selig wrote:
24 Dec 2021
You’ll also need look ahead to compensate for the CV delays/response.
Are there hard numbers for this? E.g. the cv delay per device is X milliseconds always? How can I compensate for this delay? I don't know of a way to tell reason that a signal path should be treated with any amount of latency. I would like to add this to try something else: work on a delayed envelope. The reason being is that even though the envelope reacts slower that the audio signal based on the amount of attack in Sweeper, the "origin" of the audio still starts at zero. So the 'slope' of the attack changes, but they both originate at sample 0. That leaves part of the attack in the sustains on my current approach. What I'd like to do is something like use a DDL with a low delay (no feedback and pure wet) to capture this part of the attack as well (essentially padding the attack envelope with samples of 0). But without being able to tell reason I want this delay to be part of the latency, I would just end up delaying everything by a millisecond or two. Is there a way to add latency to a signal path without developing your own RE? And is there a better (higher resolution) delay than the DDL (which has a resolution of 1 ms and a lowest delay of 1 ms)?
selig wrote:
24 Dec 2021
FWIW, one of my next device ideas is for a dynamic splitter which works like a frequency splitter/crossover but across the dynamic range. It will have two to four bands and two crossover modes as planned (if there’s interest).
That actually sounds quite awesome, especially from a sound design perspective! I enjoy finding all the ways to split a signal - operating on individual "channels" gives so many interesting possibilities.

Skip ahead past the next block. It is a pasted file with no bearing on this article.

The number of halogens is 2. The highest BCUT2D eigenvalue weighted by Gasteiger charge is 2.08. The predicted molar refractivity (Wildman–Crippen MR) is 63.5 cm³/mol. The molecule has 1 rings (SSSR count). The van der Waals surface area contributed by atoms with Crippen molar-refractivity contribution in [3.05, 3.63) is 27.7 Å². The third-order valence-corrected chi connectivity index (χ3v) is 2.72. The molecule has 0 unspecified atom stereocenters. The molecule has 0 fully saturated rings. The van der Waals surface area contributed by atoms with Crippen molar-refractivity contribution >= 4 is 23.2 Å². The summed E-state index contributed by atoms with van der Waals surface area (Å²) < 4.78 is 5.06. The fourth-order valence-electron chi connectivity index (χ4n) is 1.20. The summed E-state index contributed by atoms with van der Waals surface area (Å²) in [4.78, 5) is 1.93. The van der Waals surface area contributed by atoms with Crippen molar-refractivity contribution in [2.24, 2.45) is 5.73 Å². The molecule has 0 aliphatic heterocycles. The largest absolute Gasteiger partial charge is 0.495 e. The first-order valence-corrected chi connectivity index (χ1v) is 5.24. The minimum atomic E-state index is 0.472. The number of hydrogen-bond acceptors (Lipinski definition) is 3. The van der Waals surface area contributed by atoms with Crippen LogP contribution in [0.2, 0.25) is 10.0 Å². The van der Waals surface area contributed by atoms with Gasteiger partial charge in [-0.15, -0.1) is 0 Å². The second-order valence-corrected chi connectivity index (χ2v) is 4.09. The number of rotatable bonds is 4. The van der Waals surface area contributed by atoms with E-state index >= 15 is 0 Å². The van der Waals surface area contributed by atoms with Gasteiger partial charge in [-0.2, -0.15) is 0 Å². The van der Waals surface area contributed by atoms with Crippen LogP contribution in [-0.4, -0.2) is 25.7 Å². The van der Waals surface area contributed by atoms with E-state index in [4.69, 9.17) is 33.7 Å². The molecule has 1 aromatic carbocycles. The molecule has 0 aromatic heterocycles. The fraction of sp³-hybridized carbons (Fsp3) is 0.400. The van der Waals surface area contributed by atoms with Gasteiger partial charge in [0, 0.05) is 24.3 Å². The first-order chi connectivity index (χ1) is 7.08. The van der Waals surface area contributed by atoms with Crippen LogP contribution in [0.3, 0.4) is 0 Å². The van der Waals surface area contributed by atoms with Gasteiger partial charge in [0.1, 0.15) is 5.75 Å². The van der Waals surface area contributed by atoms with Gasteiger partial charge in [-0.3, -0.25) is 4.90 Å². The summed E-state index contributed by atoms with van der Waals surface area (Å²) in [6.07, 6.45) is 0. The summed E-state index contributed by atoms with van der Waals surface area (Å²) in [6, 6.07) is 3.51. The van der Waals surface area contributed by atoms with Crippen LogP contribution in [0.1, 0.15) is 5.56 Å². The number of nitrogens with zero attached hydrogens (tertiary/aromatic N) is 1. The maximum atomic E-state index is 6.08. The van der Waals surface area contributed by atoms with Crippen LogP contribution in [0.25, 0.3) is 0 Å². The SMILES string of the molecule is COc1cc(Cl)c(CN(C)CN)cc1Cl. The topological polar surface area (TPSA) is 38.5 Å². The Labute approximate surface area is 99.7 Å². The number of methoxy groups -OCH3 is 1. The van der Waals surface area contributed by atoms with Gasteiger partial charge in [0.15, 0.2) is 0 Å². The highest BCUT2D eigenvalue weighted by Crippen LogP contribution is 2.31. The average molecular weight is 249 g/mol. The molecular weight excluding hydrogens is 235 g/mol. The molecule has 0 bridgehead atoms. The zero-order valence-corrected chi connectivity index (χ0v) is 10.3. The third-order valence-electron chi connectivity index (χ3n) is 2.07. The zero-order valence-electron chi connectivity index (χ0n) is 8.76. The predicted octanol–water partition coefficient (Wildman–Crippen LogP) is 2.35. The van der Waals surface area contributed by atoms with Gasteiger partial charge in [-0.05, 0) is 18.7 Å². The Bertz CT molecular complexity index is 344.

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Post 28 Dec 2021

WALL OF TEXT ALERT!!!
Sengin wrote:
25 Dec 2021
selig wrote:
24 Dec 2021
Its complicated but you can use the pan in a Line Mixer to “split” the signal (complicated when routing stereo signals), since it has a 6 dB curve, which is what you want for this task.
Can you elaborate a bit on this? I think you think I know more than I actually know :). I know a bit about dsp processing, but not how that translates to reason devices.
selig wrote:
24 Dec 2021
You’ll also need look ahead to compensate for the CV delays/response.
Are there hard numbers for this? E.g. the cv delay per device is X milliseconds always? How can I compensate for this delay? I don't know of a way to tell reason that a signal path should be treated with any amount of latency. I would like to add this to try something else: work on a delayed envelope. The reason being is that even though the envelope reacts slower that the audio signal based on the amount of attack in Sweeper, the "origin" of the audio still starts at zero. So the 'slope' of the attack changes, but they both originate at sample 0. That leaves part of the attack in the sustains on my current approach. What I'd like to do is something like use a DDL with a low delay (no feedback and pure wet) to capture this part of the attack as well (essentially padding the attack envelope with samples of 0). But without being able to tell reason I want this delay to be part of the latency, I would just end up delaying everything by a millisecond or two. Is there a way to add latency to a signal path without developing your own RE? And is there a better (higher resolution) delay than the DDL (which has a resolution of 1 ms and a lowest delay of 1 ms)?
OK, to clarify: what you are trying to do (I'm assuming) is to take a signal and split it into two paths, that when recombined sound exactly like the original - UNTIL you change something.